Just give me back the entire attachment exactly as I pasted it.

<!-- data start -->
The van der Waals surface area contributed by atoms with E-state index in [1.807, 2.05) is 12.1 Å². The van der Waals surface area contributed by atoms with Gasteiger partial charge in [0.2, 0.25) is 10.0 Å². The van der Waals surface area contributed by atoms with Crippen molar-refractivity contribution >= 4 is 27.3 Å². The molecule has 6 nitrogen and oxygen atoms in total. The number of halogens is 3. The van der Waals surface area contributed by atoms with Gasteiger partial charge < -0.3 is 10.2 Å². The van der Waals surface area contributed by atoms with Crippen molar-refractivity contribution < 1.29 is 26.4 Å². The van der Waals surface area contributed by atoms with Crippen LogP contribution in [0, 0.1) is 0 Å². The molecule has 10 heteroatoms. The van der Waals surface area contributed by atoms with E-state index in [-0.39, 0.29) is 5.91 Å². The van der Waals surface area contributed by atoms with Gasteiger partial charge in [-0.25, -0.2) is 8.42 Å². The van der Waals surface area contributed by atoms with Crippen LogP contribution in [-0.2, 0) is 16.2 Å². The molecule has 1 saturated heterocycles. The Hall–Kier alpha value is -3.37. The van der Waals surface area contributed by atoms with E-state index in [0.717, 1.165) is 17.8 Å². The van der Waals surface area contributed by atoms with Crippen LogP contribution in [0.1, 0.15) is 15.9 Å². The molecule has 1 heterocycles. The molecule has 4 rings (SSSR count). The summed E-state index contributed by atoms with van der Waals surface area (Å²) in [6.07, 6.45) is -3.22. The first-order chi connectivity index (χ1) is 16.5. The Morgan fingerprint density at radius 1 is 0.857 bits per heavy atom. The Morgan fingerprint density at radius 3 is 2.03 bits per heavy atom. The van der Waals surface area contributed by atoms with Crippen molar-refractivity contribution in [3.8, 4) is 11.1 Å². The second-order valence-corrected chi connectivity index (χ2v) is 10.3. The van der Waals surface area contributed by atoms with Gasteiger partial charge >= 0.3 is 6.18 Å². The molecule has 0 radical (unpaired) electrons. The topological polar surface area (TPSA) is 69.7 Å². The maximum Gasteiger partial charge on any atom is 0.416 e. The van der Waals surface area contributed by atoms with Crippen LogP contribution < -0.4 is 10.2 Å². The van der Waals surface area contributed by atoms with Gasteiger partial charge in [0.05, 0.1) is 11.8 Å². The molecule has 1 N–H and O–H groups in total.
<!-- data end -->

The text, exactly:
The van der Waals surface area contributed by atoms with E-state index in [1.807, 2.05) is 12.1 Å². The van der Waals surface area contributed by atoms with Gasteiger partial charge in [0.2, 0.25) is 10.0 Å². The van der Waals surface area contributed by atoms with Crippen molar-refractivity contribution >= 4 is 27.3 Å². The molecule has 6 nitrogen and oxygen atoms in total. The number of halogens is 3. The van der Waals surface area contributed by atoms with Gasteiger partial charge < -0.3 is 10.2 Å². The van der Waals surface area contributed by atoms with Crippen molar-refractivity contribution < 1.29 is 26.4 Å². The van der Waals surface area contributed by atoms with Crippen LogP contribution in [0, 0.1) is 0 Å². The molecule has 10 heteroatoms. The van der Waals surface area contributed by atoms with E-state index in [-0.39, 0.29) is 5.91 Å². The van der Waals surface area contributed by atoms with Gasteiger partial charge in [-0.25, -0.2) is 8.42 Å². The van der Waals surface area contributed by atoms with Crippen LogP contribution in [-0.2, 0) is 16.2 Å². The molecule has 1 saturated heterocycles. The Hall–Kier alpha value is -3.37. The van der Waals surface area contributed by atoms with E-state index in [0.717, 1.165) is 17.8 Å². The van der Waals surface area contributed by atoms with Crippen LogP contribution in [0.1, 0.15) is 15.9 Å². The molecule has 1 heterocycles. The molecule has 4 rings (SSSR count). The summed E-state index contributed by atoms with van der Waals surface area (Å²) in [6.07, 6.45) is -3.22. The first-order chi connectivity index (χ1) is 16.5. The Morgan fingerprint density at radius 1 is 0.857 bits per heavy atom. The Morgan fingerprint density at radius 3 is 2.03 bits per heavy atom. The van der Waals surface area contributed by atoms with Crippen molar-refractivity contribution in [3.8, 4) is 11.1 Å². The second-order valence-corrected chi connectivity index (χ2v) is 10.3. The van der Waals surface area contributed by atoms with Gasteiger partial charge >= 0.3 is 6.18 Å². The molecule has 0 radical (unpaired) electrons. The topological polar surface area (TPSA) is 69.7 Å². The maximum Gasteiger partial charge on any atom is 0.416 e. The van der Waals surface area contributed by atoms with Crippen LogP contribution < -0.4 is 10.2 Å². The van der Waals surface area contributed by atoms with Gasteiger partial charge in [0.05, 0.1) is 11.8 Å². The molecule has 1 N–H and O–H groups in total.